Day 1: A few days after arriving in Auckland we both decided that we needed to get out of the city and start exploring. We studied a map of New Zealand’s North Island, at the same time scanned through every book and leaflet that we collected since our arrival. We decided quickly that we would head northwards, to the coastal town of Paihia in the Bay of Islands. We booked ourselves a couple of seats on the Manabus. Being a New Zealand equivalent of the UK’s Megabus it was pretty cheap, around £15 each, not so bad considering we booked for early the next morning. The journey took about four and a half hours and we were dropped off right at the doorstep of the Tourist Information office, or iSite as it called over here. We ask the woman inside for the cheapest and closest place to pitch a tent and we are directed 500m down the road to a backpacker hostel called the Pickled Parrot. A night at Pickled Parrot cost us 11 pound each. Slightly higher than what we normally pay for a camping spot but this place looked like a nice one. It had a very cosy and relaxed atmosphere, everything was very clean, WIFI was free and breakfast included every morning as long as the kitchen was cleaned properly the night before. For the rest of the day we use the remaining time to buy food, walk through the small town centre and get to know our fellow travellers at the hostel.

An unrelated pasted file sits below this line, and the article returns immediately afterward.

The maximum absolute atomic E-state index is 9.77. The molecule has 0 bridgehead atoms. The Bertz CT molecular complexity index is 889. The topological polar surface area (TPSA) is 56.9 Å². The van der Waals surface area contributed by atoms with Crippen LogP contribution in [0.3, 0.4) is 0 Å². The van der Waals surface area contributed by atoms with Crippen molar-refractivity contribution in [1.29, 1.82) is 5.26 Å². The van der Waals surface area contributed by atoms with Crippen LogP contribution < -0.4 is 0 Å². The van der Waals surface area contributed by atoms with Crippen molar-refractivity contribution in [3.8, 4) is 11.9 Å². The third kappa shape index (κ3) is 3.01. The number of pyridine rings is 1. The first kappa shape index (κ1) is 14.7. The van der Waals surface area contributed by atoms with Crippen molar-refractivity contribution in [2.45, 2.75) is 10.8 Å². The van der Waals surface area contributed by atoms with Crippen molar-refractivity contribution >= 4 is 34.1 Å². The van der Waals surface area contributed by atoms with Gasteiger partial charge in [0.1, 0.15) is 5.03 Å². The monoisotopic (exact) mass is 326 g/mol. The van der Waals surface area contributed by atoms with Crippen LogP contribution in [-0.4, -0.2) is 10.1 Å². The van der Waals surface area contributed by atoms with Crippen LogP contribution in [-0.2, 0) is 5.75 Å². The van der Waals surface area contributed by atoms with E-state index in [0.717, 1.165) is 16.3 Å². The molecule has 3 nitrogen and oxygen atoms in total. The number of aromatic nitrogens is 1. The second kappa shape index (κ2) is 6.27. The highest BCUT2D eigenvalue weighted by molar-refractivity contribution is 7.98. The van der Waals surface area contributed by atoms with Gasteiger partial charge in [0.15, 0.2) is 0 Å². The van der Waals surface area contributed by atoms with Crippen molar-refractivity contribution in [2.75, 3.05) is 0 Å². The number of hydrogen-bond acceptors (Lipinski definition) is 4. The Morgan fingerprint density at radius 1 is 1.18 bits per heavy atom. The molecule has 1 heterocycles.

Day 2: Toast, jam, cornflakes and milk were the options for breakfast. It might not sound like the best breakfast in the world, but for us, it was a luxury to sit on a soft sofa and enjoy a cup of instant coffee while the sun flickered through the trees. Not long after, we decided to do a small, day hike that involved walking along beaches, through dense forests, taking a small car ferry over across the bay and finishing in the town of Russel. One of Russel’s biggest attractions is a flagstaff that sit on top of a hill looking over the town. In short, the flag staff was first erected by the British in 1840 to claim their new territory but was then hacked down by the Maori. This was repeated a total of six times until 1913.
Day 3: Full of energy and happy that we had one more day left in Paihia, we decided to walk to the beach and hire a double kayak and explore a few islands. It didn’t start so well. We were against the current and the timing of our strokes was well off, but we keep at it and kept the arguments to a minimum until we made it to an isolated beach on the backside of one of the islands. We were told before we set off that the beach was one for the nudists, but luckily for us, we had it all to ourselves. Day three finished in the best possible way when we had our first restaurant dinner of the trip, kindly sponsored by Frida’s Dad and step Mother, who thought we deserved to treat ourselves to a proper meal. Tack!!
Paihia is a lively, tropical beach town and a great spot to hang for a few days. It’s very touristy, which isn’t always a good thing. But this means that there are plenty of things to do if you don’t mind splashing the cash, from scuba diving, to swimming with dolphins, to paragliding. The Town itself consists of many souvenier shops, a small supermarket, post office, library, restaurants, activity-booking stalls and a golden sandy beach, of course.